FFMpeg is at the core of tons of multimedia utilities, but the utility itself doesn't have the ability to convert multiple files at once. Thankfully, FFMpeg is scriptable, and you can easily set something up quickly with Bash.

In this tutorial you will learn:
  • How to Set Up Your Variables
  • How to Construct the Loop
  • How to Strip Out the File Names
  • How to Put it All Together, and Run
Batch Convert Audio Files With FFMPEG
Batch Convert Audio Files With FFMPEG.

Software Requirements and Conventions Used

Software Requirements and Linux Command Line Conventions
Category Requirements, Conventions or Software Version Used
System Any Distribution With FFMpeg
Software FFMpeg
Other Privileged access to your Linux system as root or via the sudo command.
Conventions # - requires given linux commands to be executed with root privileges either directly as a root user or by use of sudo command
$ - requires given linux commands to be executed as a regular non-privileged user
  1. Set Up Your Variables

    The only real way to handle batch file conversions with FFMpeg is through a Bash script. It doesn't need to be super complex or detailed, but you can, if you like that sord of thing, get really detailed with it. This guide is going to work with something much simpler that gets the job done.

    First, create a file for your script.

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    touch ffmpeg-batch.sh

    Next, open it with your favorite text editor, and set it up as a bash script.

    #! /bin/bash

    This script is going to use a series of variables for file paths, extensions, and FFMpeg options. This way, it's flexible enough that you can pass it different files in different locations, choosing your file formats as you go.

    There are five variables that you'll need. You'll need one for each of the input directory and the output directory. Then, you'll need a set for the input file extension and another for the output extension. Finally, you can create one that's a general catch-all for your conversion options. Altogether, it should look something like this:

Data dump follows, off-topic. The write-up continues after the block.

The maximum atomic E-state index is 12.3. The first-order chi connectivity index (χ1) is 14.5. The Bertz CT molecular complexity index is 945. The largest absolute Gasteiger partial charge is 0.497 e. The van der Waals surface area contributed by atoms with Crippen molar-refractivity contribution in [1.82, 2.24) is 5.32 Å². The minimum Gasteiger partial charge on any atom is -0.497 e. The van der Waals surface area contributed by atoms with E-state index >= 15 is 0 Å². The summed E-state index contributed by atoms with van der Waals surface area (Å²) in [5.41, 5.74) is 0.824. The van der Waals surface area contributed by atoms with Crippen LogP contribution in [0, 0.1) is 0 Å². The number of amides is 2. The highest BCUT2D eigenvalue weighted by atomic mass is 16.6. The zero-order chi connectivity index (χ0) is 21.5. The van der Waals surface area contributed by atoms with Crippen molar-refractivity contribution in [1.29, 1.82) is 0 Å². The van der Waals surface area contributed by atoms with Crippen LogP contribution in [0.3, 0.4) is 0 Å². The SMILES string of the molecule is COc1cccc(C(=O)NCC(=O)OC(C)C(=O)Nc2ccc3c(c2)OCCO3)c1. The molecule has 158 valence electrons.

If you want to modify it, go right ahead. The extensions are necessary, rather than simply pulling them from the file because a folder may contain more than one type of file. If you'd rather assume that there's only one type of file in a folder, go right ahead and modify the script to work that way.

  2. Construct the Loop

    Everything in this script happens through a simple fore loop. It will iterate over every file with the specified extension in the specified directory.

    for filename in "$srcDir"/*.$srcExt; do
  3. Strip Out the File Names

    To make the script truly adaptable, you're going to need to strip out the paths and extensions of each file to get the file name as it is. This way, the script will be able to export the newly converted files with identical names, eliminating the need for you to individually specify or rename files.

    First, strip off the extension and assign that to a new variable.

    for filename in "$srcDir"/*.$srcExt; do

    Then, strip the path off of the file name.


    You can try echoing out the result to see what you're getting. It should just be the file name itself.

    echo $baseName
  4. Put it All Together, and Run

    You're finally ready to add in the real work from FFmpeg. This part is essentally just a simple call to FFMpeg, but working with your variables in place of literal file names. Give FFMpeg the full filename with the path as its input. Then, construct the output using the destination directory, the stripped down filename, and the destination file extension. Include your options in between. The quotes are necessary for Bash to treat each variable as a string.

    ffmpeg -i "$filename" $opts "$destDir"/"$baseName"."$destExt"

    You can add a message after the loop, confriming that the files were successfully converted. Altogether, your scrip should look something like this:

    #! /bin/bash
    for filename in "$srcDir"/*.$srcExt; do
            ffmpeg -i "$filename" $opts "$destDir"/"$baseName"."$destExt"
    echo "Conversion from ${srcExt} to ${destExt} complete!"

    There isn't much to it, but the script is enough to handle most situations. Now, running it would look something like this:

    ./ffmpeg-batch.sh flac mp3 /home/username/Music/'Led Zeppelin'/'Led Zeppelin'/ /home/username/Music/'Led Zeppelin MP3'/ "-ab 320k"


Once you get used to it, even something like this can be an extremely useful way to manage your audio, and even video, files. FFMpeg is an excellent tool, and if you'd prefer minimalism, you can get the same result as a bloated graphical program with a single line command.

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